We just took our team to Gonzaga University’s team camp for a week of improving. These trips are great for teams because of the closeness you have for a week.
A lot of kids that I talk to didn’t start playing basketball until they were in elementary school. I think this is perfectly normal. But it’s crazy to me to think that I have been shooting and dribbling since I was in diapers.
We got off and running last week with our summer league, along with the rest of the state. One thing I am working on this summer is tracking all practices, workouts, and games. Not just what we do, but more importantly the positives and negatives within each session. Tracking our growth will allow me to see what the most important things we need to address going into next season. Summer league is a great way to assess where your team is at, and also where you are as a player. Here are 3 things you can start tracking after each practice/game with your team:
What do you consistently hear your coach saying to you individually and also to your team as a whole? It’s important to know what your coach values and what he thinks will help your team reach its potential.
When you are out of the game, watch your teammates and learn from them. Think about what they are doing to help the team, and what they are doing to hurt the team. Reflect on how you can change your game using what you now know.
Set goals for the next game. Make sure they are measurable, which means you might need to ask someone to track something for you. You can ask your parents, or even an assistant coach to track what you are trying to improve. Remember, it doesn’t have to be a traditional statistic. Maybe your team switches screens and you want to see how many times you are able to deny a pass after switching.
With summer league on our hands for high school basketball, it’s important to look at how we will make our program better.
A few years ago, I got to the point where I was tired of saying how much I wish I could or would do certain things. I had to admit to myself that I was all talk. I can remember reading an article from Darren Hardy that talked about bookends. He was saying that there will always be unexpected things throughout the day that might deviate our schedules. But, usually, we can control the beginning of our days and the end of our days. (Maybe different for people with kids) My morning routine is consistent, but I shift a few things around on a couple days. Generally, I begin with meal prep for the day (including a veggie smoothie), get my training in, and then I spend time in scripture and prayer.
I tend to think about things I could have done differently as a young athlete with the knowledge I know now. My senior year, I had late arrival at school which meant I didn’t start class until 9:15 am. Yet, even though I have always been a morning person, I never really took advantage of that time. My opinion is that sleep is crucial to athletic development, so If you are starting school at 7 am, you may not be able to fit as much into your mornings. However, here are a few suggestions that athletes who are serious about improvement should consider:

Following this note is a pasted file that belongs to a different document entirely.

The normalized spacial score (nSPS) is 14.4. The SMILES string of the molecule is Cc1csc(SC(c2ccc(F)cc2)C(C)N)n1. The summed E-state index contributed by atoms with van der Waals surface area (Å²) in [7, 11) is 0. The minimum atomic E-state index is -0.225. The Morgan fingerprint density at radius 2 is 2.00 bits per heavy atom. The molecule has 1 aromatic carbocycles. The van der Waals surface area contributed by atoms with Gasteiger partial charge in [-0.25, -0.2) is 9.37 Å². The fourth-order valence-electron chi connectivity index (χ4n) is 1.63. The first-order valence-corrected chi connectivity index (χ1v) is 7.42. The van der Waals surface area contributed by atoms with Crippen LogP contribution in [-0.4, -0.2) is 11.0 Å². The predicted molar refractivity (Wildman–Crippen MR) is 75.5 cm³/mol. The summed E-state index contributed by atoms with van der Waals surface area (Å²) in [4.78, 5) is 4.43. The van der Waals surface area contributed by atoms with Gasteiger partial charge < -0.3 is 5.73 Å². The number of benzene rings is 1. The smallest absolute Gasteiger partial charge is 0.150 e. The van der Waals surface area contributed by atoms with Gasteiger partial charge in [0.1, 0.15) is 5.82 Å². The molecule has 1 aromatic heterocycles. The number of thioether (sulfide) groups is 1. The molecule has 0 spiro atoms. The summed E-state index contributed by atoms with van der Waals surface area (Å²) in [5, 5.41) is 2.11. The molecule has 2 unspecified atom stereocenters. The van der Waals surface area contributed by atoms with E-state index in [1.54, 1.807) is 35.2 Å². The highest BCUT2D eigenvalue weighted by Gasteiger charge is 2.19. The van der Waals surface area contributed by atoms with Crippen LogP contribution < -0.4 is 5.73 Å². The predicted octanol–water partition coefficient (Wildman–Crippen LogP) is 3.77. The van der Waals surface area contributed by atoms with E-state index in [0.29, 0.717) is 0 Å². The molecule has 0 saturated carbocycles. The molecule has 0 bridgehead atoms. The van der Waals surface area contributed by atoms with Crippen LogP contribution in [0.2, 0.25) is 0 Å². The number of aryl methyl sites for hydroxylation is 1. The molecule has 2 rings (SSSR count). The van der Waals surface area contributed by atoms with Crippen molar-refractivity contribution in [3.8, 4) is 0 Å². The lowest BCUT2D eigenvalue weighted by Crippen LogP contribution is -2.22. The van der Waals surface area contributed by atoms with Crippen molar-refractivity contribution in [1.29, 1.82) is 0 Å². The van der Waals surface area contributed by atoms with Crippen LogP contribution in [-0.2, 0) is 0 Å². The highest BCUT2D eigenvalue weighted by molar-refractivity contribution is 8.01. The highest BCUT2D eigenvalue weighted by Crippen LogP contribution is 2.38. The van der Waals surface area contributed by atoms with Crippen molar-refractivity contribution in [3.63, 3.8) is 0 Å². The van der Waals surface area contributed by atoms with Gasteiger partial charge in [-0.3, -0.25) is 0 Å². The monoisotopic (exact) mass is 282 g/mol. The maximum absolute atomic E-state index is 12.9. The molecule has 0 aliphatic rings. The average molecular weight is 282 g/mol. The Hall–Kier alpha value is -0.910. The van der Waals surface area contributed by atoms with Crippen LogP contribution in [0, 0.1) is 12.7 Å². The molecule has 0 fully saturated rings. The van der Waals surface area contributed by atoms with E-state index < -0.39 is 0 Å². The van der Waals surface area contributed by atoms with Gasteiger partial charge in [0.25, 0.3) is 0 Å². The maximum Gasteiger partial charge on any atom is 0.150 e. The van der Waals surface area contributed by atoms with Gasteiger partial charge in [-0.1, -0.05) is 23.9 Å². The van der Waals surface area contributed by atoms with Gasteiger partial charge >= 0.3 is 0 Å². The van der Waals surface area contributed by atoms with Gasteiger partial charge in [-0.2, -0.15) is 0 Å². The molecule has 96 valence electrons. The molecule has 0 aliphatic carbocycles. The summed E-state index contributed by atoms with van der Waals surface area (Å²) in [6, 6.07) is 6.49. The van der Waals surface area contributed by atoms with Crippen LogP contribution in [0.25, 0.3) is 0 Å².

Foam rolling allows you to get the stiffness out of your muscles and prepares your body to be mobile.
Drink water when you wake up! You just went 8 hours (more or less) without water.
Don’t go from your bed to the couch. Get your body moving to wake yourself up. This could be as intense as training or as simple as going for a walk.
Start your day off by paying attention to living a disciplined life. Develop habits that will help you grow.
The most important piece for a team to reach its full potential is effective leadership. This comes from both coaches and players. I have been intrigued with leadership for the past couple years and learning about what great leaders do and what horrible leaders do. I continually look at my life and see who around my I value as a leader and who I do not. The most effective leaders throughout my life have made me want to accomplish something for their sake, not in regards to my personal gain. The moments in my life when I feel like everything I am doing is for myself causes me not only to reflect on who I am as a person but also who are the leaders that are promoting this selfishness. I love reading books about this topic (if you have any recommendations, please send them my way). However, I think I have come across one of the highest quality lists of leadership in Proverbs 29. Quality leadership is reflected in the attitude of the people. This is usually described as the moral of the team and translated through team chemistry. So how can leaders get people to “rejoice” (29:2)?
(v.15, 17, 21)
Without discipline, there is no standard which we can hold people to. The opposite of this is spoiling and pampering people. This promotes a sense of entitlement and builds characters who resist correction.
(v. 4, 14, 16, 18)
Justice and fairness provide stability within the team. This makes leadership consistent and constant. With favoritism, leaders will face pushback from people who recognize it.
(v. 12, 23)
This could also be seen as the lack of pride. Being able to humble yourself and recognize that even though you are the leader, you do not have all the answers allows your team to see that you value them. Letting go of pride when you are confused as to what to do builds trust and support for the leadership. An arrogant leader will not have lasting success. A humble leader will admit and acknowledge their faults.
Sometimes the things that need to be said are the hardest things to say. However, being honest with criticism is more respected that lying to flatter someone.
Whoever heeds discipline shows the way of life, but whoever ignores correction leads others astray.